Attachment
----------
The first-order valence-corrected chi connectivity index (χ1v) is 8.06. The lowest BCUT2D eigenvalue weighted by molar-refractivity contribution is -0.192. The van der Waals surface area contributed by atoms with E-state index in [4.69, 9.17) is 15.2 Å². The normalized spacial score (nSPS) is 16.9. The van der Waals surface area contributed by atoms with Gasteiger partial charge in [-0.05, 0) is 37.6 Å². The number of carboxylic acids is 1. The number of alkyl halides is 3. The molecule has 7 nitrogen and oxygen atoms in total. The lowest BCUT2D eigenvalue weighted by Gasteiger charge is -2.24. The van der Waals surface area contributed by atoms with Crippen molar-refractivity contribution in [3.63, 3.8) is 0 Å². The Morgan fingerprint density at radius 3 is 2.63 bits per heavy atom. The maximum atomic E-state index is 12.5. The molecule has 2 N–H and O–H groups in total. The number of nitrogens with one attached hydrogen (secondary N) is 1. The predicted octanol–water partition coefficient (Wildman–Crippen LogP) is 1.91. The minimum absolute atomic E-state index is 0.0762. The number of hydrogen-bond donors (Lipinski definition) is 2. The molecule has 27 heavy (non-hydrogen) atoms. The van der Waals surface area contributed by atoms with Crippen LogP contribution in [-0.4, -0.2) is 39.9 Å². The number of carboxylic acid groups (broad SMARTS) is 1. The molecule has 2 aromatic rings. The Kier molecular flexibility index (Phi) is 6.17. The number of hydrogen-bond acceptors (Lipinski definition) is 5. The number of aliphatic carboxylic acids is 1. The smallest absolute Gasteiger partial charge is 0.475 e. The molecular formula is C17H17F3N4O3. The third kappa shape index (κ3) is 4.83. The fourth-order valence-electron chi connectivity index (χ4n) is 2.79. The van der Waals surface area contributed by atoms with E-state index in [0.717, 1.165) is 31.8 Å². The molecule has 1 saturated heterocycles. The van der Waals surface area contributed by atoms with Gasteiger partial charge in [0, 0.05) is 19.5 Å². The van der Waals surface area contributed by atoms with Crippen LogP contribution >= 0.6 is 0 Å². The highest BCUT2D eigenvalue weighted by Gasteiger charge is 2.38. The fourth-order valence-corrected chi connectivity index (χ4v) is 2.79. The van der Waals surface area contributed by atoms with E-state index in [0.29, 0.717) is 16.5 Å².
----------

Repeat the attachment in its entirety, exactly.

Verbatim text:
The first-order valence-corrected chi connectivity index (χ1v) is 8.06. The lowest BCUT2D eigenvalue weighted by molar-refractivity contribution is -0.192. The van der Waals surface area contributed by atoms with E-state index in [4.69, 9.17) is 15.2 Å². The normalized spacial score (nSPS) is 16.9. The van der Waals surface area contributed by atoms with Gasteiger partial charge in [-0.05, 0) is 37.6 Å². The number of carboxylic acids is 1. The number of alkyl halides is 3. The molecule has 7 nitrogen and oxygen atoms in total. The lowest BCUT2D eigenvalue weighted by Gasteiger charge is -2.24. The van der Waals surface area contributed by atoms with Crippen molar-refractivity contribution in [3.63, 3.8) is 0 Å². The Morgan fingerprint density at radius 3 is 2.63 bits per heavy atom. The maximum atomic E-state index is 12.5. The molecule has 2 N–H and O–H groups in total. The number of nitrogens with one attached hydrogen (secondary N) is 1. The predicted octanol–water partition coefficient (Wildman–Crippen LogP) is 1.91. The minimum absolute atomic E-state index is 0.0762. The number of hydrogen-bond donors (Lipinski definition) is 2. The molecule has 27 heavy (non-hydrogen) atoms. The van der Waals surface area contributed by atoms with Crippen LogP contribution in [-0.4, -0.2) is 39.9 Å². The number of carboxylic acid groups (broad SMARTS) is 1. The molecule has 2 aromatic rings. The Kier molecular flexibility index (Phi) is 6.17. The number of hydrogen-bond acceptors (Lipinski definition) is 5. The number of aliphatic carboxylic acids is 1. The smallest absolute Gasteiger partial charge is 0.475 e. The molecular formula is C17H17F3N4O3. The third kappa shape index (κ3) is 4.83. The fourth-order valence-electron chi connectivity index (χ4n) is 2.79. The van der Waals surface area contributed by atoms with E-state index in [0.717, 1.165) is 31.8 Å². The molecule has 1 saturated heterocycles. The van der Waals surface area contributed by atoms with Gasteiger partial charge in [0, 0.05) is 19.5 Å². The van der Waals surface area contributed by atoms with Crippen LogP contribution >= 0.6 is 0 Å². The highest BCUT2D eigenvalue weighted by Gasteiger charge is 2.38. The fourth-order valence-corrected chi connectivity index (χ4v) is 2.79. The van der Waals surface area contributed by atoms with E-state index in [0.29, 0.717) is 16.5 Å².